Spoiler-Free Film Review: “The Moogai” (Sundance Film Festival)

January 27, 2024

Written by Joseph Perry

Joseph Perry is the Film Festival Editor for Horror Fuel; all film festival related queries and announcements should be sent to him at josephperry@gmail.com. He is a contributing writer for the "Phantom of the Movies VideoScope" and “Drive-In Asylum” print magazines and the websites Gruesome Magazine, Diabolique Magazine, The Scariest Things, B&S About Movies, and When It Was Cool. He is a co-host of the "Uphill Both Ways" pop culture nostalgia podcast and also writes for its website. Joseph occasionally proudly co-writes articles with his son Cohen Perry, who is a film critic in his own right. A former northern Californian and Oregonian, Joseph has been teaching, writing, and living in South Korea since 2008.

Writer/director Jon Bell combines post-pregnancy horror with social commentary in his Australian feature The Moogai, the 2024 expansion of his 2021 short film. The result is a mixed bag, as Bell addresses the tragic aspect of Australia’s infamous “Stolen Generations” — when thousands of mixed-race children of Australian Aboriginal descent between 1910–1970 were forcibly taken from their homes by the white government in an assimilation effort —  using a monster as a metaphor. 

Expectant mother Sarah (Shari Sebbens) has recently come into contact with her Indigenous birth mother Ruth (Tessa Rose). She feels she has nothing in common with Ruth and is short-tempered with her and dismissive of her traditional beliefs. Sarah’s husband Fergus (Meyne Wyatt) and their young daughter Chloe (Jahdeana Mary), however, are very affectionate toward Ruth.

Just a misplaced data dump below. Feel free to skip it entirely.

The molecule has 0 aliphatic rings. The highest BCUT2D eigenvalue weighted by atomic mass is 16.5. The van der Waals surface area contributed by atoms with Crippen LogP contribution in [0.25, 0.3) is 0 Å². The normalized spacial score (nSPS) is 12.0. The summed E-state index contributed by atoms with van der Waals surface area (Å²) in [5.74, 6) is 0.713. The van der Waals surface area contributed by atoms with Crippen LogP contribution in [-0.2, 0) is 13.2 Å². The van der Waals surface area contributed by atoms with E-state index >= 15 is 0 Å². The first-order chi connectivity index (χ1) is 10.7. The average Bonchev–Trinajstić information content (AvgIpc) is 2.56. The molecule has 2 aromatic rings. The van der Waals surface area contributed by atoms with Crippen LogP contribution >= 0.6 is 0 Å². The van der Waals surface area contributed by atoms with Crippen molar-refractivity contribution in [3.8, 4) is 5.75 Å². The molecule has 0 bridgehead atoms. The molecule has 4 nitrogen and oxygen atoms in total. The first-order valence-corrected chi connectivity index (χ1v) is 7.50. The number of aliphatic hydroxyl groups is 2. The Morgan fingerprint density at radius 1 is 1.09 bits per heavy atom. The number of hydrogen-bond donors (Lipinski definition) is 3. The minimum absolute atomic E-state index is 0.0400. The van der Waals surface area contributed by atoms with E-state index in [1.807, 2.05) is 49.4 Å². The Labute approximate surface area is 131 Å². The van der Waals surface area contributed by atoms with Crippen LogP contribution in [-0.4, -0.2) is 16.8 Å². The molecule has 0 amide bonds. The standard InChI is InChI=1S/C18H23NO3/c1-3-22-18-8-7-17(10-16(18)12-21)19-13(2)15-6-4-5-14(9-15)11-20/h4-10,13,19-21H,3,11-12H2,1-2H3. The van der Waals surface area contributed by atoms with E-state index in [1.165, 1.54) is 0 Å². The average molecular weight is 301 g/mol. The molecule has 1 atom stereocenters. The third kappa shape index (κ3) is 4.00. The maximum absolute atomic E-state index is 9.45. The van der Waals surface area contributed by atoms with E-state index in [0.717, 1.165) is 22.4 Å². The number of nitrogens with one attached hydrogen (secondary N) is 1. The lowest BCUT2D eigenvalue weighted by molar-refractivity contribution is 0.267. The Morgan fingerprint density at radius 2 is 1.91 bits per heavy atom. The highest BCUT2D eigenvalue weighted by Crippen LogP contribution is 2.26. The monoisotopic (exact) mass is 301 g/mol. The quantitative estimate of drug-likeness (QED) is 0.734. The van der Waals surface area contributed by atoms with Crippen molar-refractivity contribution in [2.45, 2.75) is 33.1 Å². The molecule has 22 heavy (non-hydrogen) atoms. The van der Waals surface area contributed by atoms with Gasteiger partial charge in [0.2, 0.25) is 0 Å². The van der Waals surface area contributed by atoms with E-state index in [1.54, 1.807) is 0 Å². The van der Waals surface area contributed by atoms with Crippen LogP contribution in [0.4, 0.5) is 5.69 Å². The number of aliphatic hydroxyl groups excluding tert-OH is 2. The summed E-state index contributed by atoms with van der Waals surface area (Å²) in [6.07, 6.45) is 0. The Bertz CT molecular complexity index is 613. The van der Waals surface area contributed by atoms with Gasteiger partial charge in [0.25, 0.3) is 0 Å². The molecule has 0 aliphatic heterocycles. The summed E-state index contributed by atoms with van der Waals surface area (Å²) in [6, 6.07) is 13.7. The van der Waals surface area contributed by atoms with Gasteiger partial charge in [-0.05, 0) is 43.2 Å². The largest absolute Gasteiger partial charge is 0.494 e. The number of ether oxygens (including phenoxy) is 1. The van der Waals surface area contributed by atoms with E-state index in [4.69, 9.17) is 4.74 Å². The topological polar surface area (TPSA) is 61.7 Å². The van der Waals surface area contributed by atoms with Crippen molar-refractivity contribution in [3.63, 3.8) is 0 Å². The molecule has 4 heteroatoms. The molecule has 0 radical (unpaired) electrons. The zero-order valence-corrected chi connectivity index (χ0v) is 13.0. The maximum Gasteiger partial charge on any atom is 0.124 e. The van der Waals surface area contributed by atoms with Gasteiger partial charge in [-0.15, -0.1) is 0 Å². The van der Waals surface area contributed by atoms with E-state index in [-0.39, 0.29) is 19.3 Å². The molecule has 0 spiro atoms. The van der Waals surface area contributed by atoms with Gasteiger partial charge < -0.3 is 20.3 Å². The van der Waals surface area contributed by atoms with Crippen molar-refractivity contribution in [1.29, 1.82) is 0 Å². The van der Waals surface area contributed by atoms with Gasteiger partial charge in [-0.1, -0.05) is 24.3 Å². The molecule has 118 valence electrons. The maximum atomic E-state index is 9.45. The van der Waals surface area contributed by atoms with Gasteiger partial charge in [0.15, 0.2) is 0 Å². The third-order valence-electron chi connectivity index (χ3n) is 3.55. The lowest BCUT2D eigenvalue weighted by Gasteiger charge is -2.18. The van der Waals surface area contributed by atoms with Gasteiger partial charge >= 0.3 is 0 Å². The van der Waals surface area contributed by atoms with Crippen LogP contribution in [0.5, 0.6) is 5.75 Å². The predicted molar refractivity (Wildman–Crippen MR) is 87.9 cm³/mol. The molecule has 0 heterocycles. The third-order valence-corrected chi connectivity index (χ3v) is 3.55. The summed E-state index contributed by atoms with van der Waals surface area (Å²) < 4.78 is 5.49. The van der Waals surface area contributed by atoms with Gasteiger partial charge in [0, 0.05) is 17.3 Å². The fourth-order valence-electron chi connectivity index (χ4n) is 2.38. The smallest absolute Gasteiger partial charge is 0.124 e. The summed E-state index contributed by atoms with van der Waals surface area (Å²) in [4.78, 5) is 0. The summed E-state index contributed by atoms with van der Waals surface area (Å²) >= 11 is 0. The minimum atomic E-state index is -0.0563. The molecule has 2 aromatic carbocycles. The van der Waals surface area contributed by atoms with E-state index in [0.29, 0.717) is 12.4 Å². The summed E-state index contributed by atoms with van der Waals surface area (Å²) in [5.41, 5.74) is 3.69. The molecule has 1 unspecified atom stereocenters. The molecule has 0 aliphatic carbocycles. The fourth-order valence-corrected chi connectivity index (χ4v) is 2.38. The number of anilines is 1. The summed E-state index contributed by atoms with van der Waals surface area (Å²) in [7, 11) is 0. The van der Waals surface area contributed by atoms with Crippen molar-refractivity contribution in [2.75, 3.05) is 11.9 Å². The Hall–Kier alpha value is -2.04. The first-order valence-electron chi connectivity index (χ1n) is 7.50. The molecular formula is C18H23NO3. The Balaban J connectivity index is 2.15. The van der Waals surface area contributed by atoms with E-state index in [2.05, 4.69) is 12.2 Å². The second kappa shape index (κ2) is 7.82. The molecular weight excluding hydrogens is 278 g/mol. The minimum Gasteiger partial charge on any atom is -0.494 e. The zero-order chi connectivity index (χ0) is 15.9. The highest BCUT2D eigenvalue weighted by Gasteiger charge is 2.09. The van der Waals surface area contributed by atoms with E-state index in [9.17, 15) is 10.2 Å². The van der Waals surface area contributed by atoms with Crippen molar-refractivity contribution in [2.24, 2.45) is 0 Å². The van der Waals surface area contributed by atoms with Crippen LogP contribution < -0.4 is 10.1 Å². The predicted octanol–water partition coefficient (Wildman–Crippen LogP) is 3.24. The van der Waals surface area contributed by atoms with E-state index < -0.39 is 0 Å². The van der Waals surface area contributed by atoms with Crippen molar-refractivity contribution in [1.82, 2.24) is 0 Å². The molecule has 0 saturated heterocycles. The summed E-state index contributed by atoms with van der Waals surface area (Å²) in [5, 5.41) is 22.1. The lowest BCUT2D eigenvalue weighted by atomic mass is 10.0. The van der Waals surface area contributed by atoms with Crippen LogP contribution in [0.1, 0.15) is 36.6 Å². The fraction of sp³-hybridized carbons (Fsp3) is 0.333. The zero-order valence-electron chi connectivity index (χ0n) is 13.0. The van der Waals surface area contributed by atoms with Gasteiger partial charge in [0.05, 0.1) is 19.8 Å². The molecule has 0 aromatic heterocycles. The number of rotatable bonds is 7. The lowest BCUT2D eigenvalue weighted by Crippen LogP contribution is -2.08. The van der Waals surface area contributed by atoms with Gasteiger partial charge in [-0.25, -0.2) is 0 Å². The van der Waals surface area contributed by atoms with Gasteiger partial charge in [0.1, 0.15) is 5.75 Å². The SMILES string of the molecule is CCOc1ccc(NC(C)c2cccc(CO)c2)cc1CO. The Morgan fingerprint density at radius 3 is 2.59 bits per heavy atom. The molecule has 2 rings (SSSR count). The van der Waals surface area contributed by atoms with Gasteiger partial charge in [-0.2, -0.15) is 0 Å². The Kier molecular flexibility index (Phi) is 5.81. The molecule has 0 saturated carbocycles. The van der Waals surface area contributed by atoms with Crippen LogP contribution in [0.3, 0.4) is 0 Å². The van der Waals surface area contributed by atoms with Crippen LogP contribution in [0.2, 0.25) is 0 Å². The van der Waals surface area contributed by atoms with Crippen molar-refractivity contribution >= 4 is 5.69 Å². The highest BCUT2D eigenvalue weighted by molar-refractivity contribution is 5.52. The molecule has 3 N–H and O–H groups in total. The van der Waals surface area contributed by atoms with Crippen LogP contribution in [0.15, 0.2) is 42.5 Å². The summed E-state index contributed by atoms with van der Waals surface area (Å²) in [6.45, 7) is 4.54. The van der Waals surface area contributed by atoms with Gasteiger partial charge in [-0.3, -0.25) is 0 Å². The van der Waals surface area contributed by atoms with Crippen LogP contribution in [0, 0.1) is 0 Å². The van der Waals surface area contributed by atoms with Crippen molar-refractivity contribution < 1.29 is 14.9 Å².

After the birth of the couple’s son Jacob, Ruth attempts to ward off the coming of the child-stealing spirit called The Moogai in her daughter’s home using traditional rituals, which is the final straw for Sarah, and she kicks her birth mother out of their house. As seasoned horror cinema fans might guess, Ruth should have listened to Sarah.

The focus on social injustice is earnest, and the metaphor of the Moogai is quite obvious (I’ll avoid going into details here to avoid spoilers). A problem with the film is that it plays on well-worn horror cliches — particularly those found in pregnancy horror films, such as the mother seeing disturbing visions that no one else can, and everything being fine when it seems that something terrifying was occurring to her — without adding anything new to the mix.

Production values are strong, and though the performances are overall quite good, the situations in which the characters are placed are often predictable. The titular creature is played well in a physical performance by Paul Chambers but the monster’s design also draws on elements that creature feature fans have seen before.

The Moogai screens as part of the 2024 Sundance Film Festival, which runs in Salt Lake City and Park City Utah, from January 18–28 with a virtual option from January 25–28. For more information, visit https://festival.sundance.org/.

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